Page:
From the Interpreter on two scenarios: Offside Pass in EZ and Loose Ball Interference
Q: Team A convert attempt. The ball is snapped over holder A2’s head as he is about to pick up the ball at the 15 yd line B1 pushes him out of the way and B44 jumps on the ball. The referee calls B1 for LBI. What options should the referee give to the team A captain.
A: Illegal Interference on a loose ball is PF application. On this play, Team A’s option would be:
- Accept the penalty and try the convert again from the 15-yard line
- Let the play stand – convert is no good, next play would be kick-off.
Q: Offside pass – A eligible receiver tips a pass in B EZ in an offside direction and caught by A ineligible. No one knows how the A ineligible got downfield. Is that a TD?
A: Since no one knows how A ineligible is down field you would have to assume he is there legally. By Rule 6-4-6 e) which tells us the pass would be ruled complete at the point where it was tipped. Since that point is in the EZ, Team A has scored a TD.
From the Interpreter: application of 5-yard No Yards penalty…
Q: A punted ball bounces and A is called for no yards. B returns ball for TD. What is the application for the No Yards foul?
A: Normally in the field of play, L5 can be applied at PBT or PBD.
In this case, Team B has the option of taking the play (TD) or the penalty (5 yds at PBT), though the latter option is unlikely.
By taking the TD, the 5-yd penalty does not carry over.
Football is growing in Ontario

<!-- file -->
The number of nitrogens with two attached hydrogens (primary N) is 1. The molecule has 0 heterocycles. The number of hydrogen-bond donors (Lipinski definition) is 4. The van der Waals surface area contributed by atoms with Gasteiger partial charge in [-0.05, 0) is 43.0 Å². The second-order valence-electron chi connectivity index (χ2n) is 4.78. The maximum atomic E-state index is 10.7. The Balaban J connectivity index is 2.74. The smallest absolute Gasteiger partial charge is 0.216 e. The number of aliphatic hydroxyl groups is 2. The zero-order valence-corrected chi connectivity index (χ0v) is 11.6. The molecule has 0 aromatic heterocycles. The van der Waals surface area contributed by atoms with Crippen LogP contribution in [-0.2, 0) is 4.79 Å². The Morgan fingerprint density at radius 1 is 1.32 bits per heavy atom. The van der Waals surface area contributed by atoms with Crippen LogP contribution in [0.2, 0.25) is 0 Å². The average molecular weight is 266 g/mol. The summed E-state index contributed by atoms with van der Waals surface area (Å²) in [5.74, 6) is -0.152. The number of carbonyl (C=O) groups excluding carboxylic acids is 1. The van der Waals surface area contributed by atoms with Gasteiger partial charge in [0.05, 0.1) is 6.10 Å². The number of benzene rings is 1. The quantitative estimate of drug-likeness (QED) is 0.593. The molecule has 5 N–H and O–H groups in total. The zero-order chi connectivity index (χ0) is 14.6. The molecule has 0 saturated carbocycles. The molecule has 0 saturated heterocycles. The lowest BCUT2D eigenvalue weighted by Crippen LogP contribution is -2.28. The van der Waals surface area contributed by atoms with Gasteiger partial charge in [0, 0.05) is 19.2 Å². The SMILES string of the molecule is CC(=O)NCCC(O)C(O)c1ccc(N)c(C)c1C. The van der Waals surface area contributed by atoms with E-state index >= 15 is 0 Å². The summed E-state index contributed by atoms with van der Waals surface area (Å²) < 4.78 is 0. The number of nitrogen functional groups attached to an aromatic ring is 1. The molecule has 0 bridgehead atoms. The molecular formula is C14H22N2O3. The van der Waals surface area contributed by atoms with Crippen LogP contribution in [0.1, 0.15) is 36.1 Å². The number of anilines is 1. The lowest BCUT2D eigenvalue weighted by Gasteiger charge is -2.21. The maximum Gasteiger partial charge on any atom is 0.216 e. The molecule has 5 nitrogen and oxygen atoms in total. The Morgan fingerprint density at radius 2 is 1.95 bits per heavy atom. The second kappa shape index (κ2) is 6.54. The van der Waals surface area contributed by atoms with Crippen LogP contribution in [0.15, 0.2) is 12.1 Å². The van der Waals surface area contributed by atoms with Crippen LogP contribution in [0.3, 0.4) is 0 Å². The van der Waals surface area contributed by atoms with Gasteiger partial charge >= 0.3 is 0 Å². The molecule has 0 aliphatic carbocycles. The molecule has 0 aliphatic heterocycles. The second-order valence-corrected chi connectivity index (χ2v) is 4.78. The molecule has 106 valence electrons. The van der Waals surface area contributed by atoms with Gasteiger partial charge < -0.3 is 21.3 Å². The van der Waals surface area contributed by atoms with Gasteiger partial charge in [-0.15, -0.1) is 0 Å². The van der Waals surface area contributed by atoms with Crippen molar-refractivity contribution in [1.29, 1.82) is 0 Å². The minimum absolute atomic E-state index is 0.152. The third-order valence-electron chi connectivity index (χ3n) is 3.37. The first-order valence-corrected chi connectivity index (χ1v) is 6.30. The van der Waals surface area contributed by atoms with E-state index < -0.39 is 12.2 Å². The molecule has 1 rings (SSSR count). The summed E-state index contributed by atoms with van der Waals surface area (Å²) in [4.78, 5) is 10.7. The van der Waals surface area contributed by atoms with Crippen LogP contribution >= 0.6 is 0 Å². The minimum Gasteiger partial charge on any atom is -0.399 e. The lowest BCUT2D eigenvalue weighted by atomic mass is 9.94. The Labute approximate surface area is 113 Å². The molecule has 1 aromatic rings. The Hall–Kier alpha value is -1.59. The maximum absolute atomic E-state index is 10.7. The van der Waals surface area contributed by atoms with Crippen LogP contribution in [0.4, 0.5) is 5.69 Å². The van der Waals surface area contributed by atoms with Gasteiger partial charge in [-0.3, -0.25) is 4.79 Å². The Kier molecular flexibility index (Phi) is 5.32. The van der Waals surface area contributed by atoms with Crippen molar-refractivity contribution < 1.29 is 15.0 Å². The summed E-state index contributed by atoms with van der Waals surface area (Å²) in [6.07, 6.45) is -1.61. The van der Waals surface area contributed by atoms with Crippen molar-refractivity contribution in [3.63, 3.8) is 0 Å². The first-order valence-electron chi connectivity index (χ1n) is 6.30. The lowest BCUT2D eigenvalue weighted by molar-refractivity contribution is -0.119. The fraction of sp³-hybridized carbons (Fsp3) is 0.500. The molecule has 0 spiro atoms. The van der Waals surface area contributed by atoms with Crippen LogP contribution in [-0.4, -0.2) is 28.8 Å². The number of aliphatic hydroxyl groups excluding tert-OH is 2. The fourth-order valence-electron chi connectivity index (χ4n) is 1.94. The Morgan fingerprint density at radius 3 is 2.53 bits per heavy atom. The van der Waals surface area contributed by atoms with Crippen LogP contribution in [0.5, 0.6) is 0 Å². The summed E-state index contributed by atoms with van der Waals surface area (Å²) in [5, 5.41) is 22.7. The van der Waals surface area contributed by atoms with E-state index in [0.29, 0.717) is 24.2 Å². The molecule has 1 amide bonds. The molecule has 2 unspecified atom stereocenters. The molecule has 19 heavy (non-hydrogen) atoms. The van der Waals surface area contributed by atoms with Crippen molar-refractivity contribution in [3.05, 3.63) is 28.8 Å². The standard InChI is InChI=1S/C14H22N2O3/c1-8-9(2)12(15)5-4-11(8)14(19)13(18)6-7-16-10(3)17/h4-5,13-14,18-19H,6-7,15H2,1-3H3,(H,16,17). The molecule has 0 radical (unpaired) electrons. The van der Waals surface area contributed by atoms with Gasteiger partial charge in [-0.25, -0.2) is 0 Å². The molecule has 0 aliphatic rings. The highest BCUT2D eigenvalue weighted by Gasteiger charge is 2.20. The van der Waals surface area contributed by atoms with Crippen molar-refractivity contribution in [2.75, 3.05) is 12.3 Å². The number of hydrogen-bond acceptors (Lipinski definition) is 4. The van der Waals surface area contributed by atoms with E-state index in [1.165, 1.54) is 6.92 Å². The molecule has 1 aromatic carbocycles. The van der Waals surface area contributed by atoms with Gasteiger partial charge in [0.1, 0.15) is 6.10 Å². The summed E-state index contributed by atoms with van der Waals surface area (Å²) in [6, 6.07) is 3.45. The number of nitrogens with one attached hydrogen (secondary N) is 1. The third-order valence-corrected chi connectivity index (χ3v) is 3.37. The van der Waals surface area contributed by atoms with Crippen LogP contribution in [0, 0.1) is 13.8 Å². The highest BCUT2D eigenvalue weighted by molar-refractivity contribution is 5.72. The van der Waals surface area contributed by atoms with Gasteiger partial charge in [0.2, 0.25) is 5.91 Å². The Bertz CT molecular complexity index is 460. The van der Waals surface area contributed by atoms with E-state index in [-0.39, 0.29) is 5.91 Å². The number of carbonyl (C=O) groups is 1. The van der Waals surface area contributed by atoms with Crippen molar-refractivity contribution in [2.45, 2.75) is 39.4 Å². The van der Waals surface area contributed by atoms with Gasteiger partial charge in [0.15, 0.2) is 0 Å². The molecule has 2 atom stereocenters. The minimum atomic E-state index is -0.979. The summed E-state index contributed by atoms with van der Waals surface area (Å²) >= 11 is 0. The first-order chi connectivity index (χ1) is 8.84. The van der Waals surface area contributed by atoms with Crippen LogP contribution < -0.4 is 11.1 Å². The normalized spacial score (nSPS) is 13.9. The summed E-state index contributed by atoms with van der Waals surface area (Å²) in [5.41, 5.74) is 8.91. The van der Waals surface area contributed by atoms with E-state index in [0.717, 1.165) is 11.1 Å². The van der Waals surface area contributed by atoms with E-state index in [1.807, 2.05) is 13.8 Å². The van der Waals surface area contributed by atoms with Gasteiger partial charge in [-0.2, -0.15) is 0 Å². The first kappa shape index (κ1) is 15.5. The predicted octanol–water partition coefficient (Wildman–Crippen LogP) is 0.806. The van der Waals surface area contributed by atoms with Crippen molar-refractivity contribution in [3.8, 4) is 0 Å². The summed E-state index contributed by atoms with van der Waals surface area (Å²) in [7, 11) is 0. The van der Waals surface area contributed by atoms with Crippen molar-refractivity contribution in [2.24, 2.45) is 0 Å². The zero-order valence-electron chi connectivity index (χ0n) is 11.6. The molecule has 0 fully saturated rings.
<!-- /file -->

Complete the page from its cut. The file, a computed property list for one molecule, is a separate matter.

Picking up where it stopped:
On Saturday, June 2 the Quinte Skyhawks JV team kicked off their inaugural season home schedule against the Scarborough Thunder. The Skyhawks are a member of the Ontario Football Conference (OFC) and have plans to field a Varsity team in the future.
The crew for the game was: (L to R) Brian Mortimer, Sean Low, Kevin Horton, Andrew Murray, Blair Mitchell, Frank Pryal
(Story and photo provided by Frank Pryal, Kingston FOA)
Presentations from the 2018 CFOA Conference:
FROM THE OFFICE OF THE RULES EDITOR – Walter Berry
Well it is that time of year, the 2018 rule changes are out. The changes this year are mostly minor adjustments with the exception of the new targeting rule:
- Added the definition of a play.
- Clarification when time starts / when stopped as part of the mercy rule.
- Provided for easier management of inappropriately numbered players.
- Redefined line movement to align with what is happening in today’s game.
- Added a new point of application for a kick off being illegally touched.
- Changed the definition of a completed pass so that it is more concise.
- Added targeting towards eliminating hits to the head.
Since targeting is a new rule let us review the key elements required:
- “TARGETING” (taking aim) indicates the hit could have been avoided.
- FORCIBLE contact to the head or neck area, with the helmet, forearm, hand fist, elbow or shoulder.
There will still be times when players may have helmet to helmet contact. The ones we need to focus on are the forcible contacts that go beyond making a legal tackle, a legal block or playing the ball.